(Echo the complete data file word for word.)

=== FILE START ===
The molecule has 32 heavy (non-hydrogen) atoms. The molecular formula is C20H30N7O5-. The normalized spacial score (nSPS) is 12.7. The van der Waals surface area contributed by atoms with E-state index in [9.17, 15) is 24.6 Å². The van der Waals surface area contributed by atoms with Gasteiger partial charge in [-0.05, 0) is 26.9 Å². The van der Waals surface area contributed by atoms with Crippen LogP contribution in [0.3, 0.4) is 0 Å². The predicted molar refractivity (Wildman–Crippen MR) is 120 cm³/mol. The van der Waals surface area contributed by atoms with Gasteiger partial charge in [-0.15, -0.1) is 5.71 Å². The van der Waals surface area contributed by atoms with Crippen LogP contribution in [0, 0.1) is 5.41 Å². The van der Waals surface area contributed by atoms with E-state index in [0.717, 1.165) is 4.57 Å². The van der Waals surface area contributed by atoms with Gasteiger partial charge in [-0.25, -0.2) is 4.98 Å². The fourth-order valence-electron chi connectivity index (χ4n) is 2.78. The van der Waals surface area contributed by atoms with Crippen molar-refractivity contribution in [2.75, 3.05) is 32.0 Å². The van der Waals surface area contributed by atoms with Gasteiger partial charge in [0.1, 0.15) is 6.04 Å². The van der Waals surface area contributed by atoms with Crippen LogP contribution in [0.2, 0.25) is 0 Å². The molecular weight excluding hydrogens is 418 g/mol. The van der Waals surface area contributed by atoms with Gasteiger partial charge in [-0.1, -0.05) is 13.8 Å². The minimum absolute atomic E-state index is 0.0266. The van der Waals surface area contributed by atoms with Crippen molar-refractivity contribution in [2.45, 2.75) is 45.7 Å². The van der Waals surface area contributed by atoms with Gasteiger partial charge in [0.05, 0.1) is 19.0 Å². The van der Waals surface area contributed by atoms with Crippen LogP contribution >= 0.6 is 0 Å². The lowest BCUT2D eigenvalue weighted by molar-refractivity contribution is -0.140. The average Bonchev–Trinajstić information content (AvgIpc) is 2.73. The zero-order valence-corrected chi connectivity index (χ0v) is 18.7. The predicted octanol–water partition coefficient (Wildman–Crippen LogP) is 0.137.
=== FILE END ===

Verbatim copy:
The molecule has 32 heavy (non-hydrogen) atoms. The molecular formula is C20H30N7O5-. The normalized spacial score (nSPS) is 12.7. The van der Waals surface area contributed by atoms with E-state index in [9.17, 15) is 24.6 Å². The van der Waals surface area contributed by atoms with Gasteiger partial charge in [-0.05, 0) is 26.9 Å². The van der Waals surface area contributed by atoms with Crippen LogP contribution in [0.3, 0.4) is 0 Å². The predicted molar refractivity (Wildman–Crippen MR) is 120 cm³/mol. The van der Waals surface area contributed by atoms with Gasteiger partial charge in [-0.15, -0.1) is 5.71 Å². The van der Waals surface area contributed by atoms with Crippen LogP contribution in [0, 0.1) is 5.41 Å². The van der Waals surface area contributed by atoms with E-state index in [0.717, 1.165) is 4.57 Å². The van der Waals surface area contributed by atoms with Gasteiger partial charge in [-0.25, -0.2) is 4.98 Å². The fourth-order valence-electron chi connectivity index (χ4n) is 2.78. The van der Waals surface area contributed by atoms with Crippen molar-refractivity contribution in [2.75, 3.05) is 32.0 Å². The van der Waals surface area contributed by atoms with Gasteiger partial charge in [0.1, 0.15) is 6.04 Å². The van der Waals surface area contributed by atoms with Crippen LogP contribution in [0.2, 0.25) is 0 Å². The molecular weight excluding hydrogens is 418 g/mol. The van der Waals surface area contributed by atoms with Gasteiger partial charge in [-0.1, -0.05) is 13.8 Å². The minimum absolute atomic E-state index is 0.0266. The van der Waals surface area contributed by atoms with Crippen molar-refractivity contribution in [2.45, 2.75) is 45.7 Å². The van der Waals surface area contributed by atoms with Gasteiger partial charge in [0.05, 0.1) is 19.0 Å². The van der Waals surface area contributed by atoms with Crippen LogP contribution >= 0.6 is 0 Å². The lowest BCUT2D eigenvalue weighted by molar-refractivity contribution is -0.140. The average Bonchev–Trinajstić information content (AvgIpc) is 2.73. The zero-order valence-corrected chi connectivity index (χ0v) is 18.7. The predicted octanol–water partition coefficient (Wildman–Crippen LogP) is 0.137.